New analysis has linked stronger wages growth to enterprise agreements and unions. 

The latest wage rises from enterprise agreements show good improvement, but overall, workers continue to see their wages lag behind inflation, according to the Australia Institute. 

The latest fortnightly figures of enterprise agreements lodged with the Fair Work Commission show the average annual wage growth of enterprise agreements lodged with the FWC was 3.6 per cent and 3.5 per cent. 

This is the first time there have been 2 consecutive periods of average annual growth of wages above 3.5 per cent since the FWC began publishing the data in July.

“While this is a sign that wages are improving for workers, when we weight the average wage growth of all enterprise agreements since July by number of employees covered, the overall average is just 3.1 per cent. This in line with the September wage price index,” the Australia Institute’s Greg Jericho says.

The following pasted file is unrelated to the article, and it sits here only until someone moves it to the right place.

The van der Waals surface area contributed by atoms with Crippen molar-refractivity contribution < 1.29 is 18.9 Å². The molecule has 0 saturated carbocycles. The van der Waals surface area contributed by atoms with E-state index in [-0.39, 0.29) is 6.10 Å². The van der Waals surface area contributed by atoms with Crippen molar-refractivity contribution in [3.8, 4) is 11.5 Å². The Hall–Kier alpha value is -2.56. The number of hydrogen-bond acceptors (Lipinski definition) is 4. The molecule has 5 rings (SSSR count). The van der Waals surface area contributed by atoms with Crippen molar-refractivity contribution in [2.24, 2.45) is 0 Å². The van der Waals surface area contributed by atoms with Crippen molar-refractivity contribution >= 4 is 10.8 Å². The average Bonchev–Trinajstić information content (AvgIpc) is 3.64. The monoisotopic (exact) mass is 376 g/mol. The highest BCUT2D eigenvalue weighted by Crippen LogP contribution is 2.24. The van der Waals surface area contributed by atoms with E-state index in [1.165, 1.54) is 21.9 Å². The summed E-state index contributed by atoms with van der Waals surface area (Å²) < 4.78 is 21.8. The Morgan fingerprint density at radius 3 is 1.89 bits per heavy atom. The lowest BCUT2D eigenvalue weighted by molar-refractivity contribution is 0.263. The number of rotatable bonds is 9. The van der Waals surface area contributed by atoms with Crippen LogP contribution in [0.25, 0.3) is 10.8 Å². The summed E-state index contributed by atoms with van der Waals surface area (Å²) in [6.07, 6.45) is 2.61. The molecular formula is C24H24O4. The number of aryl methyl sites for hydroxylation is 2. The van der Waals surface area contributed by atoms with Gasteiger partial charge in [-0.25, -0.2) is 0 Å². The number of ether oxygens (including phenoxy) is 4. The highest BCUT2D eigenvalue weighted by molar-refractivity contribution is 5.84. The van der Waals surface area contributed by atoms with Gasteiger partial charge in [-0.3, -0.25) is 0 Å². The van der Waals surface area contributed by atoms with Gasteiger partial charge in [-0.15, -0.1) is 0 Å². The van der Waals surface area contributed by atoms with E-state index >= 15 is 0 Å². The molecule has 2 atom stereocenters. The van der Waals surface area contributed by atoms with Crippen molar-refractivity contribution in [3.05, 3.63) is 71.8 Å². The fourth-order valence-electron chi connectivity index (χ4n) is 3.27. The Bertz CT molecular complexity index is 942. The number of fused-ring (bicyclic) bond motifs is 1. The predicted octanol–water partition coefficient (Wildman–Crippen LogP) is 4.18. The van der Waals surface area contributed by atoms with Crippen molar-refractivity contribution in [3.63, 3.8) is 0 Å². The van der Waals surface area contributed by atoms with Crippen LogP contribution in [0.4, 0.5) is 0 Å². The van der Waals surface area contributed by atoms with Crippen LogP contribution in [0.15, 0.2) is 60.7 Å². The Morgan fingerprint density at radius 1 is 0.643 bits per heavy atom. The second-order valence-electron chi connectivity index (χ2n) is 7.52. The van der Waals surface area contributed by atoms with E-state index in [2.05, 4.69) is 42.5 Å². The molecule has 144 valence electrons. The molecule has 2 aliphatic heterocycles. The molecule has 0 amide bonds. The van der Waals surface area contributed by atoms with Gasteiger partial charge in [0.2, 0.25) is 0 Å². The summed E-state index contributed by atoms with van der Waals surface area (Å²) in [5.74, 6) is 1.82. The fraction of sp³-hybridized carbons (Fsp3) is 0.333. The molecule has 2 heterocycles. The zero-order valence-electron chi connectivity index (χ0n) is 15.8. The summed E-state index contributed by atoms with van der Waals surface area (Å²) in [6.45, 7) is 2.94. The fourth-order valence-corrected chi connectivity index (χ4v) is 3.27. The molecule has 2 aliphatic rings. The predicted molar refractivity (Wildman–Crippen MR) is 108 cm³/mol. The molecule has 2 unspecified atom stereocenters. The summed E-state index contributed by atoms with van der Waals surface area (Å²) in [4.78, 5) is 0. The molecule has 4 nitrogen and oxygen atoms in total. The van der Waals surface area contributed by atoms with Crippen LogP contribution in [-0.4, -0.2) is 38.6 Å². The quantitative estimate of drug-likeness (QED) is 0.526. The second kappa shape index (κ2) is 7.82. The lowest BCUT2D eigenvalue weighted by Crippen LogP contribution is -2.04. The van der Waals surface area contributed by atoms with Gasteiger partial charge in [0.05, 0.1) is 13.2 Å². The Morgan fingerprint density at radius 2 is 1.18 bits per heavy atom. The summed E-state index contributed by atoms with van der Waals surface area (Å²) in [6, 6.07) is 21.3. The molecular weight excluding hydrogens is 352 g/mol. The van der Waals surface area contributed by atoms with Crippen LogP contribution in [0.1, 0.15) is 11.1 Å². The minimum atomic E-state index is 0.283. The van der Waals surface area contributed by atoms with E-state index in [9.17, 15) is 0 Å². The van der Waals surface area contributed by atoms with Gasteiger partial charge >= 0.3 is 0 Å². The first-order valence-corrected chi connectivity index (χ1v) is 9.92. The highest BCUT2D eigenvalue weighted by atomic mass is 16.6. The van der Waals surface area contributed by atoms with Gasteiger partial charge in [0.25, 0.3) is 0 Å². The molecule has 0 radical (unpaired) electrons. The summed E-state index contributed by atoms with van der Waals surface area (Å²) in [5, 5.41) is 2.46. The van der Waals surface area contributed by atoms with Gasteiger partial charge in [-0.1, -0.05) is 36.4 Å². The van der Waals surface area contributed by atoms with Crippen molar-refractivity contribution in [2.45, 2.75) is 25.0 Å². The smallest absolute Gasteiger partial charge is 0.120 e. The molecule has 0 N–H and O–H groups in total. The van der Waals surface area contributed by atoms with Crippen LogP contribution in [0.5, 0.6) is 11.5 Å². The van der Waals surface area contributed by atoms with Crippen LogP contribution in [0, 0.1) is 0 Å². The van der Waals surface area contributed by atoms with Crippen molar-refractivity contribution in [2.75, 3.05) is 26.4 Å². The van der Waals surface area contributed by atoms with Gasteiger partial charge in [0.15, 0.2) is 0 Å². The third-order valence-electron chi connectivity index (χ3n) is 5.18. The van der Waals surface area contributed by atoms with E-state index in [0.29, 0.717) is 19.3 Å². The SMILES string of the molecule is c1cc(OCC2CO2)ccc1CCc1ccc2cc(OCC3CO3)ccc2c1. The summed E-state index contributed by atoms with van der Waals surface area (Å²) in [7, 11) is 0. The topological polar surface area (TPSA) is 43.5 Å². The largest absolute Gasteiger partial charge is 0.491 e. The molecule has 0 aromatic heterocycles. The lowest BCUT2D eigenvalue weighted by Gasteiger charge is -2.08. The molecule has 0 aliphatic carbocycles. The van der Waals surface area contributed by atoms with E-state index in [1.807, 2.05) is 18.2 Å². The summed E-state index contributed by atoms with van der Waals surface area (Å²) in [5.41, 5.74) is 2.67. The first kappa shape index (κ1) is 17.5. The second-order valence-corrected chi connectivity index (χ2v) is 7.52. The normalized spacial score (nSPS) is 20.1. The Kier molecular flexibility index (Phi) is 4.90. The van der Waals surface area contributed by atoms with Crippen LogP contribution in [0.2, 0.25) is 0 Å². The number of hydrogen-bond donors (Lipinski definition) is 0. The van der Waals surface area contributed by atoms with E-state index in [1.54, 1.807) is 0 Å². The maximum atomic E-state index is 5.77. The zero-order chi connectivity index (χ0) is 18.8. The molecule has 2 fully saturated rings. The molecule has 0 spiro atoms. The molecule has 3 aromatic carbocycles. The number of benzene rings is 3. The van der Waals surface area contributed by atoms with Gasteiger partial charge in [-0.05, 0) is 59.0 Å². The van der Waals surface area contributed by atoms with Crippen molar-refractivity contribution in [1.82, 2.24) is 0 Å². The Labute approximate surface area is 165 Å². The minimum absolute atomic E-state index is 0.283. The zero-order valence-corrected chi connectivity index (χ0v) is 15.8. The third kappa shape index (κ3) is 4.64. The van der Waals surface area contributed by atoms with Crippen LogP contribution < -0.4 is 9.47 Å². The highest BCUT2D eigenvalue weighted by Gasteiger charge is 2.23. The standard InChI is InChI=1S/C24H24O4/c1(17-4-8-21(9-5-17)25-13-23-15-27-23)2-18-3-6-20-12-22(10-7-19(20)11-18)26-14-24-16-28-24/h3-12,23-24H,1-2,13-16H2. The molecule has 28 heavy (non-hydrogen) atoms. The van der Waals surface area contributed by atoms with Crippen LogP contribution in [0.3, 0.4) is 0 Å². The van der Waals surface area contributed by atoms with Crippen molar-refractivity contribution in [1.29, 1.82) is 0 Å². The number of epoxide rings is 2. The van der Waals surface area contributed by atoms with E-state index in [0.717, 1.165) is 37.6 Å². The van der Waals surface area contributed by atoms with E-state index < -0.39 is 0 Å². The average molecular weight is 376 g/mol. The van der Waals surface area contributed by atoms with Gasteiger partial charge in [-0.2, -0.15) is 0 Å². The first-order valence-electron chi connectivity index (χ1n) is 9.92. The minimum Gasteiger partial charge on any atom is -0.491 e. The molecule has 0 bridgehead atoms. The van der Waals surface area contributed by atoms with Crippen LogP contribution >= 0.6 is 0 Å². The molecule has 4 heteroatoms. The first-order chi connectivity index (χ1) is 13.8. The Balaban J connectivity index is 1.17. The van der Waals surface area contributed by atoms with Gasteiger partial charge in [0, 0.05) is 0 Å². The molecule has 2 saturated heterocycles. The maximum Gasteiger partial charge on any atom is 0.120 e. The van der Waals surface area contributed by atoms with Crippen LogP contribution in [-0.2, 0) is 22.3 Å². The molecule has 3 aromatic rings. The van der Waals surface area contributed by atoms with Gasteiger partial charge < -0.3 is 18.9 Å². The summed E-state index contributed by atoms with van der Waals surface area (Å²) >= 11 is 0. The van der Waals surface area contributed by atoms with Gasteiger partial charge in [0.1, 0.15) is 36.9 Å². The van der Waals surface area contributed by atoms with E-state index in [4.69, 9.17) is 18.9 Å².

“That even 3.6 per cent or 3.5 per cent is more than half the current inflation rate of 7.3 per cent highlights the massive fall in real wages experienced by workers across the nation.”

He says that the latest figures demonstrate the benefits of joining a union. 

“Even though just 300 employees were covered by a union negotiated agreement lodged in the fortnight to 21 October, the average wage rise of 3.6 per cent was above the average of the non-union lodged agreements,” Mr Jericho said. 

The weighted average of all agreements lodged by unions since July is 3.8 per cent, well above the 3.1 per cent average of non-union lodged agreements.

“While improving, wage growth remains well below inflation, and the FWC data shows the continual need for the government's IR bill to pass as well as the ongoing advantage of being in a union,” Mr Jericho said.